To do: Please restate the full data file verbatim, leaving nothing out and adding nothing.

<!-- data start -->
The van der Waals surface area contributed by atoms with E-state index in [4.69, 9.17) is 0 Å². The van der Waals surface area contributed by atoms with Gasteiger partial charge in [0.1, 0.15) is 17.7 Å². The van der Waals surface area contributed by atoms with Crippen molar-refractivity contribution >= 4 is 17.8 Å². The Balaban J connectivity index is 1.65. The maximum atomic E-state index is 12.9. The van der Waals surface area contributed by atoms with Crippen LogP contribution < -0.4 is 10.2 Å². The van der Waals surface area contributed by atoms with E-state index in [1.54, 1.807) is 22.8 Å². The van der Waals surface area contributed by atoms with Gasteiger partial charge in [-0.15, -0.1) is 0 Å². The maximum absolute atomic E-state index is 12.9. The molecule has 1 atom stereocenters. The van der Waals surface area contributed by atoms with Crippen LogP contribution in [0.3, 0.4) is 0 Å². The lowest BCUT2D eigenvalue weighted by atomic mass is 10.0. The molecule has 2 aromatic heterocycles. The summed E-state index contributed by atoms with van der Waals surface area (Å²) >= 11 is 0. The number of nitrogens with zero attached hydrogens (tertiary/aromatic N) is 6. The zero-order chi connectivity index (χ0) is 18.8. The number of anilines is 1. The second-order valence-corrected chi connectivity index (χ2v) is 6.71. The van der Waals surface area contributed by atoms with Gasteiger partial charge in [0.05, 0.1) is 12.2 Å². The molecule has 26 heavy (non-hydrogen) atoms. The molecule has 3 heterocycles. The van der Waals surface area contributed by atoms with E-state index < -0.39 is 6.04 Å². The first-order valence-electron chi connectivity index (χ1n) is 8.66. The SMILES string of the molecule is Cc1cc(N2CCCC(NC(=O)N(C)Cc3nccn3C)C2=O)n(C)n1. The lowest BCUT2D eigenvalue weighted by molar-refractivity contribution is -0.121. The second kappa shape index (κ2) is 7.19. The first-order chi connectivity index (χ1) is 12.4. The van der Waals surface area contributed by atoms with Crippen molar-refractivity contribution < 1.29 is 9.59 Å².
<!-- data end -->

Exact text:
The van der Waals surface area contributed by atoms with E-state index in [4.69, 9.17) is 0 Å². The van der Waals surface area contributed by atoms with Gasteiger partial charge in [0.1, 0.15) is 17.7 Å². The van der Waals surface area contributed by atoms with Crippen molar-refractivity contribution >= 4 is 17.8 Å². The Balaban J connectivity index is 1.65. The maximum atomic E-state index is 12.9. The van der Waals surface area contributed by atoms with Crippen LogP contribution < -0.4 is 10.2 Å². The van der Waals surface area contributed by atoms with E-state index in [1.54, 1.807) is 22.8 Å². The van der Waals surface area contributed by atoms with Gasteiger partial charge in [-0.15, -0.1) is 0 Å². The maximum absolute atomic E-state index is 12.9. The molecule has 1 atom stereocenters. The van der Waals surface area contributed by atoms with Crippen LogP contribution in [0.3, 0.4) is 0 Å². The lowest BCUT2D eigenvalue weighted by atomic mass is 10.0. The molecule has 2 aromatic heterocycles. The summed E-state index contributed by atoms with van der Waals surface area (Å²) >= 11 is 0. The number of nitrogens with zero attached hydrogens (tertiary/aromatic N) is 6. The zero-order chi connectivity index (χ0) is 18.8. The number of anilines is 1. The second-order valence-corrected chi connectivity index (χ2v) is 6.71. The van der Waals surface area contributed by atoms with Gasteiger partial charge in [0.05, 0.1) is 12.2 Å². The molecule has 26 heavy (non-hydrogen) atoms. The molecule has 3 heterocycles. The van der Waals surface area contributed by atoms with E-state index < -0.39 is 6.04 Å². The first-order valence-electron chi connectivity index (χ1n) is 8.66. The SMILES string of the molecule is Cc1cc(N2CCCC(NC(=O)N(C)Cc3nccn3C)C2=O)n(C)n1. The lowest BCUT2D eigenvalue weighted by molar-refractivity contribution is -0.121. The second kappa shape index (κ2) is 7.19. The first-order chi connectivity index (χ1) is 12.4. The van der Waals surface area contributed by atoms with Crippen molar-refractivity contribution < 1.29 is 9.59 Å².